Provenance Usage in the OceanLink Project

Wednesday, 17 December 2014
Tom Narock1, Robert A Arko2, Suzanne M Carbotte3, Cynthia L Chandler4, Michelle Cheatham5, Douglas Fils6, Tim Finin7, Pascal Hitzler5, Krzysztof Janowicz8, Matt Jones8, Adila Krisnadhi5, Kerstin A Lehnert2, Audrey Mickle4, Lisa M Raymond9, Mark Schildhauer10, Adam Shepherd9 and Peter H Wiebe9, (1)Marymount University, Arlington, VA, United States, (2)Columbia University, Palisades, NY, United States, (3)Lamont-Doherty Earth Obs, Palisades, NY, United States, (4)WHOI, Woods Hole, MA, United States, (5)Wright State University Main Campus, Dayton, OH, United States, (6)Consortium for Ocean Leadership, Washington, DC, United States, (7)University of Maryland Baltimore County, Baltimore, MD, United States, (8)University of California Santa Barbara, Santa Barbara, CA, United States, (9)Woods Hole Oceanographic Inst, Woods Hole, MA, United States, (10)National Center for Ecological Analysis and Synthesis, Santa Barbara, CA, United States
A wide spectrum of maturing methods and tools, collectively characterized as the Semantic Web, is helping to vastly improve the
dissemination of scientific research. The OceanLink project, an NSF EarthCube Building Block, is utilizing semantic technologies to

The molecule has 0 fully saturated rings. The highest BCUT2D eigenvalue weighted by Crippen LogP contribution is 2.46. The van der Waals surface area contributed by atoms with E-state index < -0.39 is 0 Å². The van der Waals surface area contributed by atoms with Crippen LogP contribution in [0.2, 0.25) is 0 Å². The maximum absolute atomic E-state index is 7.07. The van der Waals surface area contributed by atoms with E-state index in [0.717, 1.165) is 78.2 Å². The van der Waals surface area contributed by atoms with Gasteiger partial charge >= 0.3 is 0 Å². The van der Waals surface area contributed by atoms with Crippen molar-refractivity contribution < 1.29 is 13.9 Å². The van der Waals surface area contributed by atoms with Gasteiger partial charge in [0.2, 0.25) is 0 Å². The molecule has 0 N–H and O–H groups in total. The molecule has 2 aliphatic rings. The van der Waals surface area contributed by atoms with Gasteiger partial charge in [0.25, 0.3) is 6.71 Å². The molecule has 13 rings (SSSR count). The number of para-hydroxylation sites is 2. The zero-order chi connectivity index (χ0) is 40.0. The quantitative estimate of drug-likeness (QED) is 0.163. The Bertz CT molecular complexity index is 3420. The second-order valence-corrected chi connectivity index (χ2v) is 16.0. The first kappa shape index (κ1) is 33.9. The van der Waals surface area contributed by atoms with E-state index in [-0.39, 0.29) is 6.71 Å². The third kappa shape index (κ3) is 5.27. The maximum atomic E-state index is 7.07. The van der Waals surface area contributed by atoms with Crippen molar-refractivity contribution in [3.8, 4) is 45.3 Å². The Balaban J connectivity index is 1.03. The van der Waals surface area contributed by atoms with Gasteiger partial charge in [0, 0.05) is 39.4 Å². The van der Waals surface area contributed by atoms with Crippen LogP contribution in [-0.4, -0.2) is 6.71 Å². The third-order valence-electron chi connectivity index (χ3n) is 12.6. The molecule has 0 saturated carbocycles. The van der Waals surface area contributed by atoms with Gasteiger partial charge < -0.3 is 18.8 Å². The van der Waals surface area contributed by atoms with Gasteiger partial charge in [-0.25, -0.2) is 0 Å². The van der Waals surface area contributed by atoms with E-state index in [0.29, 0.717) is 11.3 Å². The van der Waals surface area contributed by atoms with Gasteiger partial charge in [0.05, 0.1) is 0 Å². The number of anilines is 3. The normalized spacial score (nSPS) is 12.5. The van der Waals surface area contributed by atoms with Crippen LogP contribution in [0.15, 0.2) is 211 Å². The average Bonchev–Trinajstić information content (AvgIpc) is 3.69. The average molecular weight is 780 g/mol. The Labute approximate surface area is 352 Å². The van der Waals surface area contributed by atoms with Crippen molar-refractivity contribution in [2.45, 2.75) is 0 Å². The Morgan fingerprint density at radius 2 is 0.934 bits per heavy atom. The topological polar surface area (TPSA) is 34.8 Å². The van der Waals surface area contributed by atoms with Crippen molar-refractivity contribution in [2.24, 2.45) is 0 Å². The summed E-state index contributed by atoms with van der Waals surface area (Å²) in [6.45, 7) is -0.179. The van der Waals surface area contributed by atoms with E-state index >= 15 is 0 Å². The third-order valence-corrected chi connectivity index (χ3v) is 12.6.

integrate geoscience data repositories, library holdings, conference abstracts, and funded research awards. Provenance is a vital component
in meeting both the scientific and engineering requirements of OceanLink. Provenance plays a key role in justification and understanding when presenting users with results aggregated from multiple sources. In the engineering sense, provenance enables the identification of new data and the ability to determine which data sources to query. Additionally, OceanLink will leverage human and machine computation for crowdsourcing, text mining, and co-reference resolution. The results of these computations, and their associated provenance, will be folded back into the constituent systems to continually enhance precision and utility. We will touch on the various roles provenance is playing in OceanLink as well as present our use of the PROV Ontology and associated Ontology Design Patterns.